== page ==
Janet Still FNP
Lifestyle Modification Support http://stilljanet.com
Can Exercise Improve Your Diabetes?
Easy answer …yes! But you knew I would say that. And that answer is just not enough, is it? Or for some of you, maybe it is and you are reading this article simply to get to the facts and suggested resources in hopes of finding something you can easily incorporate now into your everyday life. For both camps of readers, the purpose of this article is to briefly lead you to your unique goal of improving your health and your prognosis report.
First, for those of you that are reading with a feeling of angst regarding exercise, I understand that this condition of diabetes has likely already created much more upheaval to your lifestyle than you ever imagined you would have to endure. This article is purposefully brief with a goal of providing you some simple directions you can take today to retake control of your body.
For those of you that have already accepted change is your choice and who are seeking a way to turn around this character in your life called Diabetes, this writing is to provide you some resources and information that you can implement quickly, for your short term goals, and also that can be used to refine your direction over the long term.
When your healthcare provider mentions that exercise improves glycemic control, she/he is sharing a key to your taking some of your body back. Plenty of research over the years continues to evaluate the specific details of how physical exercise alters blood sugar levels and reduces the body’s requirement for anti-diabetic medications. Reread that, yes, I said that exercise so changes your blood sugar levels that you will have to take LESS of your diabetes medications. Write that on a piece of paper and tape it to your morning mirror as motivation.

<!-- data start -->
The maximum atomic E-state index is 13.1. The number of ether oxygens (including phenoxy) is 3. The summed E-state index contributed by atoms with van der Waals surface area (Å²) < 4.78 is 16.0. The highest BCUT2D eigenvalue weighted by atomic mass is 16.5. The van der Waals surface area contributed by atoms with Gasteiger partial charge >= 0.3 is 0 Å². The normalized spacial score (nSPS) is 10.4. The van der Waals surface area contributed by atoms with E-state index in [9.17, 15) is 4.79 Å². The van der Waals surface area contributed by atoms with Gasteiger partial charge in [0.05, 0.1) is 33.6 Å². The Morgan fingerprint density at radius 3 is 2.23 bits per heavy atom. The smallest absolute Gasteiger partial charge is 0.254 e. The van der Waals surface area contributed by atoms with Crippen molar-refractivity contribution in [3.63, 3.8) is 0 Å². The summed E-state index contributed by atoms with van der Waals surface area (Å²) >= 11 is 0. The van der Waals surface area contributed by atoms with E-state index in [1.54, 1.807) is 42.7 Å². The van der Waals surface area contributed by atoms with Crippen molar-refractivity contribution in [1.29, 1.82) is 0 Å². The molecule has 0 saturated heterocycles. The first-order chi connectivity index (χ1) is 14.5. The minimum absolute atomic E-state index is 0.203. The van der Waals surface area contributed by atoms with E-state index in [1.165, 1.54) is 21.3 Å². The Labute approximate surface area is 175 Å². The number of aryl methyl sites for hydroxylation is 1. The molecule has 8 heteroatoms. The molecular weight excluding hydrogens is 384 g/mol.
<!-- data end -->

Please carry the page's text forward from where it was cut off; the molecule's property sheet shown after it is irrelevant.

Three days a week, 30 minutes of moderate exercise, this is the repeated consensus of the minimum to reduce blood sugar. If you do not know, the way exercise works is that your muscles use the blood sugar! too, so that means less work on your pancreas and less work for your medication. Sounds good; let’s keep going with the good news….. what does “moderate exercise” mean exactly? My favorite way to define moderate exercise is: activity that allows one to engage comfortably in conversation while doing the activity. Easily one can see many activities one could incorporate into daily life that allow talking. Walking briskly with a friend or with your dog or how about from the far end of the parking lot are simple changes to include this moderate exercise. Playing with the kids or the neighbors’ kids an easy game of catch ball for 15 – 30 minutes and voila` you have just improved your body’s ability to manage its blood sugar level. Using stairs instead of the elevator; add up your time spent with household or office chores like vacuuming, dusting, and tidying at the end of the day; there are many normal activities that you can do with a focus to increasing your time spent moving.
I already do all that, you say. Or some of you say that thinking about it makes you tired. This is your body, your health, your independence, so I am assuming you read this with hopes for something unique to your situation. Taking a class is often a great way to have someone do all the calculating and training for you. Classes and trainers are a great idea to wake up your mind regarding what moderate exercise feels like; how to protect your body from injury so that you can keep exercising and taking back your life; and to just get you moving in a new direction. Choose the activity and teacher with an eye to gradual progression from your level of fitness to a moderate routine. Interview the teachers. Any trainer worth their salt cares about the people in their class and is also a great resource for more appropriate classes for your individual circumstances.